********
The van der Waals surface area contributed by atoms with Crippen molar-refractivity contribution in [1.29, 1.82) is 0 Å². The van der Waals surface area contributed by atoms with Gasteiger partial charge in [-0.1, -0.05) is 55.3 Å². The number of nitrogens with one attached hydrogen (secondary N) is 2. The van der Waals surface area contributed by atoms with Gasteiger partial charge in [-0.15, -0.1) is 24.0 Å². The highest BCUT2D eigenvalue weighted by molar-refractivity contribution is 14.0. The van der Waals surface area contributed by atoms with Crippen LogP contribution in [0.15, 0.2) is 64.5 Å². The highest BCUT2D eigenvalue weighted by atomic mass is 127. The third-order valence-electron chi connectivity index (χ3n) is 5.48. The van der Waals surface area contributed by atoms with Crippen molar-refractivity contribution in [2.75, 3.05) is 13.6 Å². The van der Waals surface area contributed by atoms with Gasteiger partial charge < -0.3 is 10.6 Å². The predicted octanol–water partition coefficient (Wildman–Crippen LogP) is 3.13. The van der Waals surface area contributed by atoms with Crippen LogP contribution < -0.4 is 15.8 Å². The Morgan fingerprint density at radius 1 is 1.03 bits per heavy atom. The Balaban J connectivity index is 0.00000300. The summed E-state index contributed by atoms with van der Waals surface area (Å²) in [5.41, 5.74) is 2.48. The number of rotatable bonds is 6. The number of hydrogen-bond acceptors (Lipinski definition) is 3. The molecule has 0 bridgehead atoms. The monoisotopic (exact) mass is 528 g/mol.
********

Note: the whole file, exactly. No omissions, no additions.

The van der Waals surface area contributed by atoms with Crippen molar-refractivity contribution in [1.29, 1.82) is 0 Å². The van der Waals surface area contributed by atoms with Gasteiger partial charge in [-0.1, -0.05) is 55.3 Å². The number of nitrogens with one attached hydrogen (secondary N) is 2. The van der Waals surface area contributed by atoms with Gasteiger partial charge in [-0.15, -0.1) is 24.0 Å². The highest BCUT2D eigenvalue weighted by molar-refractivity contribution is 14.0. The van der Waals surface area contributed by atoms with Crippen LogP contribution in [0.15, 0.2) is 64.5 Å². The highest BCUT2D eigenvalue weighted by atomic mass is 127. The third-order valence-electron chi connectivity index (χ3n) is 5.48. The van der Waals surface area contributed by atoms with Crippen molar-refractivity contribution in [2.75, 3.05) is 13.6 Å². The van der Waals surface area contributed by atoms with Gasteiger partial charge < -0.3 is 10.6 Å². The predicted octanol–water partition coefficient (Wildman–Crippen LogP) is 3.13. The van der Waals surface area contributed by atoms with Crippen LogP contribution < -0.4 is 15.8 Å². The Morgan fingerprint density at radius 1 is 1.03 bits per heavy atom. The Balaban J connectivity index is 0.00000300. The summed E-state index contributed by atoms with van der Waals surface area (Å²) in [5.41, 5.74) is 2.48. The number of rotatable bonds is 6. The number of hydrogen-bond acceptors (Lipinski definition) is 3. The molecule has 0 bridgehead atoms. The monoisotopic (exact) mass is 528 g/mol.